Like most EVs, the 500 Electric is good for between 75- and 90 per cent of that claimed range in real-world driving. It has marginally more second-row occupant space than the old 500, but still makes a cramped four-seater. Performance is strong up to about 50mph, and ride and handling are pleasant enough, although they’re not as much fun as some might hope.

However, if you like the idea of listening to the outside world you’re coursing through rather than burbling exhaust noise into it, and leaving almost nothing behind as you go, you’ll likely enjoy what it offers.

6. BMW 4 Series Convertible

BMW’s new-generation 4-Series arrived in two-door coupe form to begin with, but made UK showrooms in convertible form in 2021. Like the Z4, it has swapped a folding metal hood for a lighter cloth affair; it weighs 150kg more than an equivalent coupe because of the reinforcements necessary to compensate for chopping off the roof; and it has the same rather controversial radiator grille styling that has attracted so much criticism (about which you can make up your own mind).

This is a four-seater cabriolet that seeks to cover a lot of ground. At the upper end of the model range are the four-wheel drive M4 Competition and M440i xDrive versions, which trade on plenty of sporting aggression and driver appeal; but elsewhere there’s a range of four- and six-cylinder petrol and diesel engines with often more affordable prices and balanced motive characters.

BMW has boosted cabin isolation and cruising refinement in this car by quite a margin; it’s the sort of convertible you can easily hold a conversation in when the roof is down and the windows up, but if you want a more refined version, best avoid the runflat-equipped M440i.

Driver appeal is present to greater effect than it was in the floppier former version, and perceived cabin quality has likewise taken a leap. This is a very complete convertible, in other words and – grille styling aside, perhaps – an easy one to recommend to anyone.

7. BMW Z4

We are now onto BMW’s third model generation of the Z4 roadster. Now a two-seater drop-top with a folding cloth roof rather than a metal one, this is the car that was developed in tandem with the Toyota GR Toyota Supra (which can’t be had as an open-top), and it’s out to restore a bit of credibility to BMW’s claim that any modern Z-car can be considered a natural driver’s car as well as a sunny afternoon cruiser.

It succceeds at that to a point. Wider tracks and new axles improve the car’s handling, while moving the car’s driver’s hip point forward, closer to the rotational middle of the chassis, helps you to feel in touch with the car’s various moments and movements. The Z4 still isn’t capable of poised driver engagement as you would find it in a Porsche 718 Boxster, a Lotus Elise or an Alpine A110, but it’s now reasonably well-balanced, decently controlled, and can hold its own on a twisty road.

UK prices currently start from a whisker under £40,000, and engines include 194-  and 255bhp, 2.0-litre petrol four-pots and a range-topping 335bhp, 3.0-litre turbo straight six. All versions are rear-driven, with eight-speed automatic gearboxes.

8. Morgan Plus Four

Little on four wheels is better at slowly sucking out the marrow from a long summer day than a Morgan. These singular, traditional, aristocratic English roadsters are a breed apart both from converted cabriolets and more modern, conventional sports cars. They look like nothing else and, despite having BMW engines and a new all-aluminium chassis, they still drive in exactly the same way.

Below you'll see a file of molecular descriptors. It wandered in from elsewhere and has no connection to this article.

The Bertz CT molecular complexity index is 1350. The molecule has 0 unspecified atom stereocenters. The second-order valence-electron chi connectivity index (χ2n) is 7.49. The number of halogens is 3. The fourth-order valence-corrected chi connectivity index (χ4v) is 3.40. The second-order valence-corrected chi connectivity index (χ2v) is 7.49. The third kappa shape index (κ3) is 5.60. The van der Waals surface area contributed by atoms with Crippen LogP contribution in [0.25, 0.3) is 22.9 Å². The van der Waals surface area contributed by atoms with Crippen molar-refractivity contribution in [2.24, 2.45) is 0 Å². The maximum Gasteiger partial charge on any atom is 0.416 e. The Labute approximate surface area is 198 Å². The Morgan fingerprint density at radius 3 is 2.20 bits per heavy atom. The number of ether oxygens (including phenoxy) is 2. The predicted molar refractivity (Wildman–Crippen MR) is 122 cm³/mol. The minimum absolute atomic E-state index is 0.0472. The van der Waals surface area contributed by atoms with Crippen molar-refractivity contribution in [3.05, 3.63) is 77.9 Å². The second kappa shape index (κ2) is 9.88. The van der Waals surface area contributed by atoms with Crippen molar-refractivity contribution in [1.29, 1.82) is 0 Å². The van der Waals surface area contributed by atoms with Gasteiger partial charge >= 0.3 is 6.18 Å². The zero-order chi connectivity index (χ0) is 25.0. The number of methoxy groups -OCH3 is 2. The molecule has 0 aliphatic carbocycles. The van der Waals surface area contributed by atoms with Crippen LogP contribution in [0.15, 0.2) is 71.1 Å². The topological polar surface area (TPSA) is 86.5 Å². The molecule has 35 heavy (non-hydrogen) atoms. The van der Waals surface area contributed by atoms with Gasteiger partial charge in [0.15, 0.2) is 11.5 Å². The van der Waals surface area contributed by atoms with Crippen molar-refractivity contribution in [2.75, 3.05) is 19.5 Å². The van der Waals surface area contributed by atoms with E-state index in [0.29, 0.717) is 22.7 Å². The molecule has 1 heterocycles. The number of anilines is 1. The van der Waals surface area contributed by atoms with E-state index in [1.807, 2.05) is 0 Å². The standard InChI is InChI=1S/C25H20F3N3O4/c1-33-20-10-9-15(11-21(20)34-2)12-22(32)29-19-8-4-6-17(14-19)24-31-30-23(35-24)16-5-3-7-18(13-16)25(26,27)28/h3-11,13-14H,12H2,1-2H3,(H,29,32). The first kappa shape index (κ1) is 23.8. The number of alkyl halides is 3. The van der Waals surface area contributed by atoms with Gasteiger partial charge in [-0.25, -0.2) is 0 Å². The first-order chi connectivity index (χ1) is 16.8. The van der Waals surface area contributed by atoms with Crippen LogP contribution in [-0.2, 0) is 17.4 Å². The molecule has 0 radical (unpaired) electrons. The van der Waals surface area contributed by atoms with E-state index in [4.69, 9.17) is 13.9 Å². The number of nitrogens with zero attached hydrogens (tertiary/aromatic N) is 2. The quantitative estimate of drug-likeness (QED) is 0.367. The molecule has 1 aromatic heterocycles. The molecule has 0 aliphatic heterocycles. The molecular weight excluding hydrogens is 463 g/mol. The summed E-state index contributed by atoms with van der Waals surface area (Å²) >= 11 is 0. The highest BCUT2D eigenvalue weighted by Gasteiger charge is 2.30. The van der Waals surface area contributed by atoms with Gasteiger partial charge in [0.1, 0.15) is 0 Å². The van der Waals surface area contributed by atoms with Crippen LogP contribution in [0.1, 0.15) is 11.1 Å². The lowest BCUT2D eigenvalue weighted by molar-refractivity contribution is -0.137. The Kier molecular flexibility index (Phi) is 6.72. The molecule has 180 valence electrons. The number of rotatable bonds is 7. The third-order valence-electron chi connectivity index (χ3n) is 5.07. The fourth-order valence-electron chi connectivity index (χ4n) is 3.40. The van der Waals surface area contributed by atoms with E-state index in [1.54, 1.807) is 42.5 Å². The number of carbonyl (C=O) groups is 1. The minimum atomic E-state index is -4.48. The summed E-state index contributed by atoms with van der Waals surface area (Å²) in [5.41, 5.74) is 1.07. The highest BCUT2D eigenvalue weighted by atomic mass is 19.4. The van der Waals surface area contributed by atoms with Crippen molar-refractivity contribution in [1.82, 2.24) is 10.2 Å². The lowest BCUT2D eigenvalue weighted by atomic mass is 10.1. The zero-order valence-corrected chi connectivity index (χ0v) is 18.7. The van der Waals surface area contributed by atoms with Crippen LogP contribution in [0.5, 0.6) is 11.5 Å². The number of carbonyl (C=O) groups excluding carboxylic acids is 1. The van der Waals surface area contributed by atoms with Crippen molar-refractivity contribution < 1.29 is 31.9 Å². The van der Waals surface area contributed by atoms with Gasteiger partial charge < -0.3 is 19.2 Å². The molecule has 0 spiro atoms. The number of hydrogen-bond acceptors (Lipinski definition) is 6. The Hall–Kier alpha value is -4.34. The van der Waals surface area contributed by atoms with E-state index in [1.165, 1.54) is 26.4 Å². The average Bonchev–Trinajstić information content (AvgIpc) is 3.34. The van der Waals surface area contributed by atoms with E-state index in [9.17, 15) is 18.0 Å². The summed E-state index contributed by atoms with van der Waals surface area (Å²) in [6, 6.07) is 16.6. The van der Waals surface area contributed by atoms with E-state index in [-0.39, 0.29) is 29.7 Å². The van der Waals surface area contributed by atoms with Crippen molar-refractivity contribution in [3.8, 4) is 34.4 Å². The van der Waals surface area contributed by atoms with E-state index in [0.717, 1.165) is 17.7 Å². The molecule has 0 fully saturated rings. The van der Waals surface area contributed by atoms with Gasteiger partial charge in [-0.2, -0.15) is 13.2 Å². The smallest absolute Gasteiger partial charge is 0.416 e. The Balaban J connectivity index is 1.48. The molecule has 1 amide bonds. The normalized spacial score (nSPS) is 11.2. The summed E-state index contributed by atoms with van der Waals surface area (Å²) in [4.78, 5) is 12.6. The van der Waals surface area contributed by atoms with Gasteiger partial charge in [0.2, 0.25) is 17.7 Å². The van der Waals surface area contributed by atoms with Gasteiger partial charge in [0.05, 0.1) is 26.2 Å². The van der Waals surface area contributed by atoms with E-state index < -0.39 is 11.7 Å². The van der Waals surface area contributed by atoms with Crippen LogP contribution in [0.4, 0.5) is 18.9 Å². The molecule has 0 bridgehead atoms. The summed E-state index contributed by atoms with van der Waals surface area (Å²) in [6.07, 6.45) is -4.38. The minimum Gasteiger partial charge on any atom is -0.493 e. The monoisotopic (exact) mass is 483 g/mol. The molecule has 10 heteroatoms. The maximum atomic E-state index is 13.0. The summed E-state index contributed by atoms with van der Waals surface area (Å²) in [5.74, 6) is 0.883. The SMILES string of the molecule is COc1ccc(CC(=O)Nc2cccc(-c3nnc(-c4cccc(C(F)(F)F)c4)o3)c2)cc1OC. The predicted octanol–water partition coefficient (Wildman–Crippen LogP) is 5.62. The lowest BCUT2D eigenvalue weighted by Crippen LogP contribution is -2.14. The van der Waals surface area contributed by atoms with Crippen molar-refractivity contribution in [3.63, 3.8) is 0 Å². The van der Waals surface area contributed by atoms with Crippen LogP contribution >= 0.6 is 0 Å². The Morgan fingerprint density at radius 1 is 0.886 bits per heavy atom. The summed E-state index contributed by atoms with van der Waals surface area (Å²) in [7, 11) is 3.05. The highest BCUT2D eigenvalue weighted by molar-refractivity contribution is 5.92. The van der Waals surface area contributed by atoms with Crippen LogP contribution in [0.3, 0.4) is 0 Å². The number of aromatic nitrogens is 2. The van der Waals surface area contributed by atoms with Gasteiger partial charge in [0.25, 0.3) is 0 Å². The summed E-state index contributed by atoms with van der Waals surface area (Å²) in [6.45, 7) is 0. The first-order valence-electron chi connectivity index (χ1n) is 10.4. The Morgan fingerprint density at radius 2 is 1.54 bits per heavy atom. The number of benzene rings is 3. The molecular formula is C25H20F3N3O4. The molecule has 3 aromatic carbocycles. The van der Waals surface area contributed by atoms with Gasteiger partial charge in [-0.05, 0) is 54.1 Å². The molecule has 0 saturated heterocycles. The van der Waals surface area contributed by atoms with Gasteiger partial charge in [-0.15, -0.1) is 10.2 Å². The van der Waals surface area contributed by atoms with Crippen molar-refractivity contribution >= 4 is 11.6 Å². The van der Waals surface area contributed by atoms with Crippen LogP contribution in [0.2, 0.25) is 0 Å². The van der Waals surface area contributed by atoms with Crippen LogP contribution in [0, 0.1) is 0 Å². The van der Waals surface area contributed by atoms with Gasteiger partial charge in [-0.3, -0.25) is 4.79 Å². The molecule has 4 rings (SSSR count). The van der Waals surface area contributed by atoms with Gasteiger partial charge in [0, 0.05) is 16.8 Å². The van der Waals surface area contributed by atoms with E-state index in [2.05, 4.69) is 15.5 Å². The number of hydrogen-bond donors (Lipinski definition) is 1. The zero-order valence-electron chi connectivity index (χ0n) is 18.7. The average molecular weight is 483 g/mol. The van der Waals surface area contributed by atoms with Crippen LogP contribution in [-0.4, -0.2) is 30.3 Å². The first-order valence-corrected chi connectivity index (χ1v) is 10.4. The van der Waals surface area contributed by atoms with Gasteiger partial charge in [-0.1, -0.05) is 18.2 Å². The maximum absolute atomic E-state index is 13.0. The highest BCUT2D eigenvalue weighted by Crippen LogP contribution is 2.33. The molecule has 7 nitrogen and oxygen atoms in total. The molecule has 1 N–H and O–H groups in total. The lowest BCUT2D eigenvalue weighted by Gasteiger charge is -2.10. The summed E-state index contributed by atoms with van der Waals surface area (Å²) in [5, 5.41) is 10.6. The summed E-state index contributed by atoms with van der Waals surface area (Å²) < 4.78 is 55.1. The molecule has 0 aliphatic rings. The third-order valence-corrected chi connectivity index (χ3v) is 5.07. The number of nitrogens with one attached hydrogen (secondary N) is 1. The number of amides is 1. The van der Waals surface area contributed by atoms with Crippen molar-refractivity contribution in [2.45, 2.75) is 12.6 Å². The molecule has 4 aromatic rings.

Surprisingly rich and laid back in some ways, a bit rough and physical in others, and yet with plenty of turbocharged pace when you need it, the Plus Four can be a busy, testing car to drive quickly. It’s anything but refined, and both body control and outright grip have appreciably modest limits. But deploy the car at just the right pace, on narrowish country roads where its narrowness is a virtue and its medium-paced steering suits the radius of the corners ahead, and it’s a rare pleasure to take in.

The car’s six-cylinder sibling the Plus Six is quicker and grippier still, of course. But it’s the Plus Four which is more ideally suited to pootling down a sunny British lane with the roof down, and that is able to enrich your journey and add sense of occasion like few others. Giant-killing feats of performance and handling are really neither promised nor expected of this car – and there’s something both liberating and wonderful about that.

9. Audi A5 Cabriolet

The Audi A5 Cabriolet is a car that’s never going to sizzle your senses, though it can still be enjoyable. It is the archetypal ‘better to own than to drive’ car. At speed, its acoustically lined hood is smashing at insulating you from the outside world, and with it down – a process that requires just one touch of a button and is achieved in merely 15.0sec – it’s bluster-free with the windows up, too.

Fun? Not much (Audi’s old S5 has been removed from the lineup, leaving a choice of slightly humdrum four-cylinder petrol and diesel engines). Charming? Little more. Desirable? Absolutely. There isn’t much better for relaxing, care-free, open-top motoring without breaking the bank for it.

10. Jeep Wrangler

Do not adjust your sets, folks. Yes, this is a Jeep Wrangler offroader in a convertibles chart; and that’s because this is one of the only 4x4s left on the market that comes with a fully removable, three-panel ‘freedom top’ roof (well, what else were they likely to call it?); or an easier-stowing ‘sunrider’ cloth top as an option.

Where open-air driving experiences are concerned, you can’t really get more extreme. Take a set of Torx screwdrivers to your Wrangler and you’ll find you can not only remove the forward and rear sections of the roof, but also fold down the windscreen and remove the passenger side doors entirely. That’s just in case you find yourself wading through custard and fancy getting some in your mouth, presumably.

The Wrangler currently comes with a 2.0-litre, 268bhp turbo petrol engine, the old diesel having been discontinued; a 4XE plug-in hybrid is coming. Fashionable three-door models can be had instead of a five-door, if you want to boost the car’s kerbside appeal. The driving experience remains just a little rough and ready, but it’s perfectly civilised considering how tough and capable the car is, and it needn’t put you off the idea of using one every day.

The Wrangler is certainly not short of fun factor. The only question is, would you know what to do with it?

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Holli Greaves
Meet Holly, our versatile freelance journalist and featuers writer who has a passion for dissecting the ever-evolving landscape of business and technology. Your guide to understanding the forces driving our digital age with insightful perspectives and in-depth storytelling.